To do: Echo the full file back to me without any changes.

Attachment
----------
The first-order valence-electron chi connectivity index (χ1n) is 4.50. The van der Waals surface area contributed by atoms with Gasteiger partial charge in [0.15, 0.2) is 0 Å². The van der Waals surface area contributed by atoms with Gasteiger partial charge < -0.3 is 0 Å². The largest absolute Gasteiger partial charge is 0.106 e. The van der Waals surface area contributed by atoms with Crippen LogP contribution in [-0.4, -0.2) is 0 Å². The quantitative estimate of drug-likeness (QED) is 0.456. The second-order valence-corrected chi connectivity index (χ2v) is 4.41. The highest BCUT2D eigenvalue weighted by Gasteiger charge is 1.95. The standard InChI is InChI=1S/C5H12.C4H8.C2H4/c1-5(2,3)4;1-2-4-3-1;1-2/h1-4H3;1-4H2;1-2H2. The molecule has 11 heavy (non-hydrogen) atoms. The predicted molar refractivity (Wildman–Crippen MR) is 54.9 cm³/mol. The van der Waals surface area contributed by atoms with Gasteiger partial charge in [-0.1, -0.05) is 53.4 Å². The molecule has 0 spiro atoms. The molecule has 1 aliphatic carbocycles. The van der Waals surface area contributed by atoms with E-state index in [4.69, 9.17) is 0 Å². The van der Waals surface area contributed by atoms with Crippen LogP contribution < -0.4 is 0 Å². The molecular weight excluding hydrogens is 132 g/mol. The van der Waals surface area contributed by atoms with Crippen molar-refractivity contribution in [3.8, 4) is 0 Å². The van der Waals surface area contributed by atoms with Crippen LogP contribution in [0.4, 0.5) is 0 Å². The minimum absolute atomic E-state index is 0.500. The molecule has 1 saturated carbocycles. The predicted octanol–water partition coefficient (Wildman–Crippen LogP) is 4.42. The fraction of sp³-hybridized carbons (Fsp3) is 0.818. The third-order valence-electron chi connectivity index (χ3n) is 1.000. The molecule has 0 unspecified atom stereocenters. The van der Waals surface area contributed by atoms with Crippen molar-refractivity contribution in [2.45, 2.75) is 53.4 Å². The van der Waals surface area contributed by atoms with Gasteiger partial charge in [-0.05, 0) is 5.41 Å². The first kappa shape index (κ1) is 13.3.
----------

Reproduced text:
The first-order valence-electron chi connectivity index (χ1n) is 4.50. The van der Waals surface area contributed by atoms with Gasteiger partial charge in [0.15, 0.2) is 0 Å². The van der Waals surface area contributed by atoms with Gasteiger partial charge < -0.3 is 0 Å². The largest absolute Gasteiger partial charge is 0.106 e. The van der Waals surface area contributed by atoms with Crippen LogP contribution in [-0.4, -0.2) is 0 Å². The quantitative estimate of drug-likeness (QED) is 0.456. The second-order valence-corrected chi connectivity index (χ2v) is 4.41. The highest BCUT2D eigenvalue weighted by Gasteiger charge is 1.95. The standard InChI is InChI=1S/C5H12.C4H8.C2H4/c1-5(2,3)4;1-2-4-3-1;1-2/h1-4H3;1-4H2;1-2H2. The molecule has 11 heavy (non-hydrogen) atoms. The predicted molar refractivity (Wildman–Crippen MR) is 54.9 cm³/mol. The van der Waals surface area contributed by atoms with Gasteiger partial charge in [-0.1, -0.05) is 53.4 Å². The molecule has 0 spiro atoms. The molecule has 1 aliphatic carbocycles. The van der Waals surface area contributed by atoms with E-state index in [4.69, 9.17) is 0 Å². The van der Waals surface area contributed by atoms with Crippen LogP contribution < -0.4 is 0 Å². The molecular weight excluding hydrogens is 132 g/mol. The van der Waals surface area contributed by atoms with Crippen molar-refractivity contribution in [3.8, 4) is 0 Å². The van der Waals surface area contributed by atoms with Crippen LogP contribution in [0.4, 0.5) is 0 Å². The minimum absolute atomic E-state index is 0.500. The molecule has 1 saturated carbocycles. The predicted octanol–water partition coefficient (Wildman–Crippen LogP) is 4.42. The fraction of sp³-hybridized carbons (Fsp3) is 0.818. The third-order valence-electron chi connectivity index (χ3n) is 1.000. The molecule has 0 unspecified atom stereocenters. The van der Waals surface area contributed by atoms with Crippen molar-refractivity contribution in [2.45, 2.75) is 53.4 Å². The van der Waals surface area contributed by atoms with Gasteiger partial charge in [-0.05, 0) is 5.41 Å². The first kappa shape index (κ1) is 13.3.